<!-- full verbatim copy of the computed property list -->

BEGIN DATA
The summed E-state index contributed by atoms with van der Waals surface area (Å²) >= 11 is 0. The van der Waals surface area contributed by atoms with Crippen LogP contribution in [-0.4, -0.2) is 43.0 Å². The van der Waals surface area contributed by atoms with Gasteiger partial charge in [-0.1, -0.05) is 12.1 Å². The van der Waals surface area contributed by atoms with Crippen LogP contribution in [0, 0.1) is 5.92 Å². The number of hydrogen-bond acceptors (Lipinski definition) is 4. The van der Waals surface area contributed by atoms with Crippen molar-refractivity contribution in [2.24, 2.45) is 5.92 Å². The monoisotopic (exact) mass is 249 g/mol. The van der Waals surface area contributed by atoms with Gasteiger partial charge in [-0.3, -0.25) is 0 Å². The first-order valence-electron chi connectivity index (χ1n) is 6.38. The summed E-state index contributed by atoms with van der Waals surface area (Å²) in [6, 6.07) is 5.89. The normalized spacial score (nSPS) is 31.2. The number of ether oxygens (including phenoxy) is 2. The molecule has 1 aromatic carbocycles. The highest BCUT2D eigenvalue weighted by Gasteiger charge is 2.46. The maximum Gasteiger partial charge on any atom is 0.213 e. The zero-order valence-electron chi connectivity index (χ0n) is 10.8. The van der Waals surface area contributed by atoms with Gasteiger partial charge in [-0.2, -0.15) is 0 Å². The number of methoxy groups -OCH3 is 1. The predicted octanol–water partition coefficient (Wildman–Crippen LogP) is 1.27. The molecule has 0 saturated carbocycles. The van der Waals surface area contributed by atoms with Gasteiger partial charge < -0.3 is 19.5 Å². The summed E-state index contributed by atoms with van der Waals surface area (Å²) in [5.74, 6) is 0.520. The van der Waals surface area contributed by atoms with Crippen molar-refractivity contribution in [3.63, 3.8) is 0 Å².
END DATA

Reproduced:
The summed E-state index contributed by atoms with van der Waals surface area (Å²) >= 11 is 0. The van der Waals surface area contributed by atoms with Crippen LogP contribution in [-0.4, -0.2) is 43.0 Å². The van der Waals surface area contributed by atoms with Gasteiger partial charge in [-0.1, -0.05) is 12.1 Å². The van der Waals surface area contributed by atoms with Crippen LogP contribution in [0, 0.1) is 5.92 Å². The number of hydrogen-bond acceptors (Lipinski definition) is 4. The van der Waals surface area contributed by atoms with Crippen molar-refractivity contribution in [2.24, 2.45) is 5.92 Å². The monoisotopic (exact) mass is 249 g/mol. The van der Waals surface area contributed by atoms with Gasteiger partial charge in [-0.3, -0.25) is 0 Å². The first-order valence-electron chi connectivity index (χ1n) is 6.38. The summed E-state index contributed by atoms with van der Waals surface area (Å²) in [6, 6.07) is 5.89. The normalized spacial score (nSPS) is 31.2. The number of ether oxygens (including phenoxy) is 2. The molecule has 1 aromatic carbocycles. The highest BCUT2D eigenvalue weighted by Gasteiger charge is 2.46. The maximum Gasteiger partial charge on any atom is 0.213 e. The zero-order valence-electron chi connectivity index (χ0n) is 10.8. The van der Waals surface area contributed by atoms with Gasteiger partial charge in [-0.2, -0.15) is 0 Å². The number of methoxy groups -OCH3 is 1. The predicted octanol–water partition coefficient (Wildman–Crippen LogP) is 1.27. The molecule has 0 saturated carbocycles. The van der Waals surface area contributed by atoms with Gasteiger partial charge < -0.3 is 19.5 Å². The summed E-state index contributed by atoms with van der Waals surface area (Å²) in [5.74, 6) is 0.520. The van der Waals surface area contributed by atoms with Crippen molar-refractivity contribution in [3.63, 3.8) is 0 Å².